Digital evidence management in 2015
The advent of digital cameras, digital video cameras, and digital data in general has been a huge leap forward to the Law Enforcement community. It allows us to have everything immediately available for viewing for ourselves and for the investigators. However, many of us have not done a great job of managing this type of evidence. We all know that we must treat physical evidence in a manner that maintains a proper chain of custody, or audit trail, so that we have the complete history of the item to know where it has been and who has had access to it. Yet, many departments do not apply this same rule to digital evidence. When pictures are taken on a crime scene, what do you do with the images? Do you burn them to DVD? If so, how do you track the chain of custody of the DVD or individual images? What about copies that are given to Investigators? How do you provide them and how are they tracked? Do you give them an uncontrolled copy? What about examination quality photographs of friction ridge detail or footwear impressions? Many times these types of images need to be enhanced for examination. How do you get them to your Examiners and document the enhancement histories of each individual image?
It is important to change the thought process of how we, as the Law Enforcement community, and specifically the Forensic community, think about digital evidence because you can be sure that defense attorneys are thinking about these issues. It is critical to be able to present a true original image in court and know the entire history of that image. This means using digital evidence software so you can show who has viewed the image, who has obtained a copy for use outside of the digital evidence management software, who has enhanced images, when and what they did to enhance the images so that the process is repeatable and accepted within the Law Enforcement and Forensic Community, and the entire chain of custody is clear and concise.
Imagine having a photograph of a fingerprint in blood from a murder scene that is brought back and enhanced in Photoshop and then submitted to a Latent Print Examiner. The Examiner subsequently identifies an individual based on the submitted finger print and that is the basis for the probable cause that moves the case forward. The photograph of that print, and specifically, the chain of custody, will be in the cross hairs from the defense. Are your current policies and procedures robust enough to stand up to that coming assault from the defense? Do you have digital evidence software that can provide a full chain of custody for the image from the time it was taken through presentation in court with all intermediary steps documented along the way. Is your enhancement history clearly documented as to who did the enhancement, when the enhancement was done, and what exact steps were completed? If your answer is not an emphatic yes to these questions, you may have some work to do to raise the bar before the bar is raised for you.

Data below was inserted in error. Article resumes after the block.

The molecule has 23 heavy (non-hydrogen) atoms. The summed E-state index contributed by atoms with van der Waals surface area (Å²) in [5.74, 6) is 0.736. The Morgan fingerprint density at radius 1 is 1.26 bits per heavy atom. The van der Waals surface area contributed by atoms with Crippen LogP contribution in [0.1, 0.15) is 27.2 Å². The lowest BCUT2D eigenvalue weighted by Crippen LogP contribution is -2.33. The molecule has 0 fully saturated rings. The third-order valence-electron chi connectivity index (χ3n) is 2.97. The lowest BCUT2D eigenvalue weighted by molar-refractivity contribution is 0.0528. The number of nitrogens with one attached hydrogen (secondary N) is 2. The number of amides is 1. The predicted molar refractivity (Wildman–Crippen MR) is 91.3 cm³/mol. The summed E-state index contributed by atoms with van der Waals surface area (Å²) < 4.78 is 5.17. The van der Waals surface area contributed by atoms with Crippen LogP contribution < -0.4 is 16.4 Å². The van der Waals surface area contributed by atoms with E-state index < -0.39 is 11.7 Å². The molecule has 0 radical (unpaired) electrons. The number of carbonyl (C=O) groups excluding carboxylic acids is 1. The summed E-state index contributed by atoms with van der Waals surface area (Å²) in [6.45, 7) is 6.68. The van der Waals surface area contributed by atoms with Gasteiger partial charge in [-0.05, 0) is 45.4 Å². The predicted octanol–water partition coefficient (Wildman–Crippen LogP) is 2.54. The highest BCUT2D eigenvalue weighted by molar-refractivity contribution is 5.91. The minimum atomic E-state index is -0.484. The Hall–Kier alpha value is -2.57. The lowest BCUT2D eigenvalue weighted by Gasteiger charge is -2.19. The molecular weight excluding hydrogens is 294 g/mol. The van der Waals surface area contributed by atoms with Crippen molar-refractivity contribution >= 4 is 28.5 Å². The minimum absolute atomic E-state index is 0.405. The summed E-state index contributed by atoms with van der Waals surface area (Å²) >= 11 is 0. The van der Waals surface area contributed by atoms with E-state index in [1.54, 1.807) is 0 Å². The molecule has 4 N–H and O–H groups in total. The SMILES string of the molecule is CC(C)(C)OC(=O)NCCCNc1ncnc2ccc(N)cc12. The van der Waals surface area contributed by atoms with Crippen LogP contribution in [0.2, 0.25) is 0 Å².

It is possible to authenticate an original image from the time of capture in the camera through presentation in court with a digital evidence tracking software. This is accomplished through verification of metadata that is embedded in the image and then grabbed into the history of that image within the digital evidence software. It is then further protected by determining the hash value of the individual image. If a single pixel is changed, this changes the hash value and the image can be proven to have been modified. Therefore, digital evidence management software allows you and your co-workers to testify that the image is a true original image. Digital evidence software also allows for you to see who has accessed any particular digital file, when they accessed it, and from what computer they accessed it. If you were to have a critical crime scene image show up on Facebook or the local news, how would you begin your internal investigation to determine who could have been the source of the leak? If you have a proper chain of custody and audit trail on each image or digital file, you will know who had access to the images or data. In fact, the data can even be limited to individual users or groups of users on high profile or sensitive cases thereby limiting your exposure.
If your Department has not yet arrived fully into the digital age, it is time to move in the direction of a digital evidence management software that will safeguard the integrity and chain of custody of your digital evidence.